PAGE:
I don’t put forward any specific proposal, but I think making sure that local government is strengthened, making sure that there is a profound and real role for local government in providing proper leadership at the appropriate level, not by new elected institutions, but ensuring that there is a proper economic, proper political leadership in local government and in the regions, remains an important priority. You are right to say that the defeat of the referendum on the North East Regional Assembly means that elected assemblies for the regions may well be a considerable time in the future, but that does not mean that we thereby neglect the institutions of the regions or in local government.

 

Vernon Bogdanor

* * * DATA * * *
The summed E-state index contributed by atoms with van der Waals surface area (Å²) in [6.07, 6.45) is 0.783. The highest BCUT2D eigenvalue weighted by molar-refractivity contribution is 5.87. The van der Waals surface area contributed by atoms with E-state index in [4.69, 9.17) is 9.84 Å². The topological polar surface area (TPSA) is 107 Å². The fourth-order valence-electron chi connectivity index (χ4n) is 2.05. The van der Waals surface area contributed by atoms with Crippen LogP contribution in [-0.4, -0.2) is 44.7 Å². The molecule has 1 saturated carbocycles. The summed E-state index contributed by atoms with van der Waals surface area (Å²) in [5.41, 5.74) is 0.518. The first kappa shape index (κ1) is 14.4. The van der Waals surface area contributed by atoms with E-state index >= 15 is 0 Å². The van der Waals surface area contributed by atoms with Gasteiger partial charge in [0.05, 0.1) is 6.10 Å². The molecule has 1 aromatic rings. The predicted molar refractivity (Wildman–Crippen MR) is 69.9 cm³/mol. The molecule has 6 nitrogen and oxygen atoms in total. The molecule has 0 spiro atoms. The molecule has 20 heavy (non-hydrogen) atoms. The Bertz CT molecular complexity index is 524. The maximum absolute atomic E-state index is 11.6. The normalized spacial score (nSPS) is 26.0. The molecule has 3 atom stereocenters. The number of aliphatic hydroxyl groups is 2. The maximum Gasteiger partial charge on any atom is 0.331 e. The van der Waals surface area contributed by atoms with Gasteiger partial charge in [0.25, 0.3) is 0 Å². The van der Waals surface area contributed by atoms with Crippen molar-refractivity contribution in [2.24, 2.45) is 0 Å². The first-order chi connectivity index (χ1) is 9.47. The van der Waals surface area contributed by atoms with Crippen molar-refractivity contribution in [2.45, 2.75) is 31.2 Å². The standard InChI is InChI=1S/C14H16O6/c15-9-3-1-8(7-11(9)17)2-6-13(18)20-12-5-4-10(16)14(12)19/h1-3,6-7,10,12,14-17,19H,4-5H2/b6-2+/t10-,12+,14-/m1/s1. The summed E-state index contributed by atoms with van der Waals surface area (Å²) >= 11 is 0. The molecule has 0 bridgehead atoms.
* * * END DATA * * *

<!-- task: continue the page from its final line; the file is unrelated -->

Let me ask a final question to wrap things up. I said earlier on that constitutional reform was a central theme, certainly for the first part of the Labour Government, from 1997 to 2001, and we’ve seen a good deal since then. Do you think over the next few years, if the Labour Party is returned, will we see a great deal of further constitutional reform, or will it be solidifying what is already there, or should we expect further radical changes? Have the major things already occurred or are there going to be more radical changes ahead?

 

Lord Falconer